Jan. 31 (UPI) -- President Donald Trump was expected Tuesday to order enhanced cybersecurity measures for the executive branch and direct federal agencies to review their own efforts -- but ended up postponing the action.
The president was expected to sign an executive order to put the Office of Management and Budget in charge of executive branch cybsersecurity on Tuesday afternoon. The edict also would have ordered federal agencies to establish their own standards as laid out in a framework by the National Institute of Standards and Technology.
"We must defend and protect federal networks and data," Trump said earlier Tuesday at a meeting with cybsersecurity experts. "We operate these networks on behalf of the American people and they are very important."
The Trump administration's discussion of improved cybersecurity on Tuesday followed months of speculation and firm conclusions by the CIA and FBI that the Russian government attempted last year to intervene in the American presidential election with cyberattacks against partisan organizations, including the Democratic National Committee and Democratic Congressional Campaign Committee.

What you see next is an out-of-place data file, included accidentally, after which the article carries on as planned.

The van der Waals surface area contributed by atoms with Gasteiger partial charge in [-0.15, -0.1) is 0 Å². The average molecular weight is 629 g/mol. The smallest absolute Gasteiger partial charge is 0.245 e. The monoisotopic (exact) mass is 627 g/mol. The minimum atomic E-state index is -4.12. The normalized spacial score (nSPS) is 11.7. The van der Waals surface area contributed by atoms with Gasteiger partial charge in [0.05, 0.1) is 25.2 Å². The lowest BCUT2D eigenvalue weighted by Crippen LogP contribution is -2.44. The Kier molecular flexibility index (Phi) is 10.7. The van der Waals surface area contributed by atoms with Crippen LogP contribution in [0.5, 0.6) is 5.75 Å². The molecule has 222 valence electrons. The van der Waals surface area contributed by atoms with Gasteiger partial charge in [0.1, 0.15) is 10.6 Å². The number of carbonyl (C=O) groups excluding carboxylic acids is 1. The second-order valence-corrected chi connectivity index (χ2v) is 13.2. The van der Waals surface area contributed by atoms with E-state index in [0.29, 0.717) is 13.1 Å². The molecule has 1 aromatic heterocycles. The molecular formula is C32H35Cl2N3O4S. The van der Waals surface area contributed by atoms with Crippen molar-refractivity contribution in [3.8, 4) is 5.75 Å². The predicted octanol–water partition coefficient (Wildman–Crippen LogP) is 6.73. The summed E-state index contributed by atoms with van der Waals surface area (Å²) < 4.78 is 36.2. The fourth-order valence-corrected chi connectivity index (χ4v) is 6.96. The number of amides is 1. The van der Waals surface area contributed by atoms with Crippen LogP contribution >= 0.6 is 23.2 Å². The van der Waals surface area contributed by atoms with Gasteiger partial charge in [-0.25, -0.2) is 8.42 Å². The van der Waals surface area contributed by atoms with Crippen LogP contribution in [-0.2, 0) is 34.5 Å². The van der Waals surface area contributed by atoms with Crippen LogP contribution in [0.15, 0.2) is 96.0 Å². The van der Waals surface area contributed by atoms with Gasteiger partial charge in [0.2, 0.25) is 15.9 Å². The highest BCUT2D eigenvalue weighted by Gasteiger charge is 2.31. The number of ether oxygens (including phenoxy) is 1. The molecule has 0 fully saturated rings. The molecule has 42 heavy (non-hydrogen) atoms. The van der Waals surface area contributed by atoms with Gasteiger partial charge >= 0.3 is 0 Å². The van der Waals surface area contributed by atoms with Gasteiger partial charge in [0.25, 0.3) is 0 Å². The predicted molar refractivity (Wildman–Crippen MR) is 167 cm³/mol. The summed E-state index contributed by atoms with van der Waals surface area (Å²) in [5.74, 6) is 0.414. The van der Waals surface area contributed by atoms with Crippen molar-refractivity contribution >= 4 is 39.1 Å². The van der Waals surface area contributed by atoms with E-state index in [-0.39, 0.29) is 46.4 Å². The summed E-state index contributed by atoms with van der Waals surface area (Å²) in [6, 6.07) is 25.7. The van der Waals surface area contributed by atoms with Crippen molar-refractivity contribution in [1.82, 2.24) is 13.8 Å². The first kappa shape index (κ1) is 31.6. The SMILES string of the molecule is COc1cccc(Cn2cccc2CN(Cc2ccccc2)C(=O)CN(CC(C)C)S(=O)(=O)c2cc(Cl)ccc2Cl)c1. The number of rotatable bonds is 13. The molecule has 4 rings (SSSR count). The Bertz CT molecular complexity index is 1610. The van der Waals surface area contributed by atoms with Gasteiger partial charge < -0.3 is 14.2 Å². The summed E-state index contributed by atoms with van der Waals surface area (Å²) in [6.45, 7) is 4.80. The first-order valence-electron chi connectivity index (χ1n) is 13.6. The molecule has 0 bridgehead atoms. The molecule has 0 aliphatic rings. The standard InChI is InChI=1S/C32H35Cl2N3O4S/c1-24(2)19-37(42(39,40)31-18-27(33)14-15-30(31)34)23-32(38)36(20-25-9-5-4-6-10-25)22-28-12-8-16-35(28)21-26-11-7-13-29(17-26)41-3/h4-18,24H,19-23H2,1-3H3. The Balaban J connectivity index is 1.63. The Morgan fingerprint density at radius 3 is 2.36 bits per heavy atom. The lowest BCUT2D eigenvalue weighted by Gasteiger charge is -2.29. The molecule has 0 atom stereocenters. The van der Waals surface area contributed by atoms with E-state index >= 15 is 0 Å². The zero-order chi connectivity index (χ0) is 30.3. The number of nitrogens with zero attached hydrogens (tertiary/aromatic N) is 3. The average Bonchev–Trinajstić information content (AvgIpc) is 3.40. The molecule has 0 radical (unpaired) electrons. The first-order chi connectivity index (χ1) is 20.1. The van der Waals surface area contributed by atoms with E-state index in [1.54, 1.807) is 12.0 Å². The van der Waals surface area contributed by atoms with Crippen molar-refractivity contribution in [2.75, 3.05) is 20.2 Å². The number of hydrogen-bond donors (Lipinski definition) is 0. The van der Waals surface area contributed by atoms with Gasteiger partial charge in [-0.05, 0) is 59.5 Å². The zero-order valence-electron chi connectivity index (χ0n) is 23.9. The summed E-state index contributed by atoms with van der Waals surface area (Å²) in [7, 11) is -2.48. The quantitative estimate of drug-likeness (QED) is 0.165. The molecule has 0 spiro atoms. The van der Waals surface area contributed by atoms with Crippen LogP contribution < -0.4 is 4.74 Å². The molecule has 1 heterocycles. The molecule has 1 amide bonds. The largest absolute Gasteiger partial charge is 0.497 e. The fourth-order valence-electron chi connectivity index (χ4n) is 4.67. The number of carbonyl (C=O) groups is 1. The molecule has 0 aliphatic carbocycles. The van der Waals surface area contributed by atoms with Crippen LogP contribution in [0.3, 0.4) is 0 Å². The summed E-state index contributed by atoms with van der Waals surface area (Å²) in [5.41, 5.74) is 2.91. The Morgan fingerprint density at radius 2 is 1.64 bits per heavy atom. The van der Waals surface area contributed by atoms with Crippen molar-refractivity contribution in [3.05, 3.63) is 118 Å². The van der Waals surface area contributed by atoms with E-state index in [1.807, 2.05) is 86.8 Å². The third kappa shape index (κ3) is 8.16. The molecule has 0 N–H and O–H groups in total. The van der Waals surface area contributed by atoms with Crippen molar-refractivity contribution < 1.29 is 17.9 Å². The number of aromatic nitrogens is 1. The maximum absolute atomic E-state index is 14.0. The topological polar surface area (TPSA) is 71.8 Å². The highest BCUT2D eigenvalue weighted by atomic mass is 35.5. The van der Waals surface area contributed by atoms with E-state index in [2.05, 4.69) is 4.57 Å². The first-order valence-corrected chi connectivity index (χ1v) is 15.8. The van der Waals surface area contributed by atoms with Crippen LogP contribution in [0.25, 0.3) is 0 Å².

The legislative and judicial branches of government would not be affected by such an order, but Congress could assist Trump by providing funding to modernize federal systems.
The executive order also purportedly sought to prepare the U.S. government for attacks on the Internet and within U.S. infrastructure. A White House official had said Trump hoped the executive action would set a philosophy of proper cybersecurity management and will modernize the federal government's information technology structure.
It wasn't known immediately when Trump might sign a cybersecurity order.
Tuesday marked the second time in less than a week that Trump postponed an expected executive action. Last Thursday, he put off signing an order to investigate allegations of voter fraud.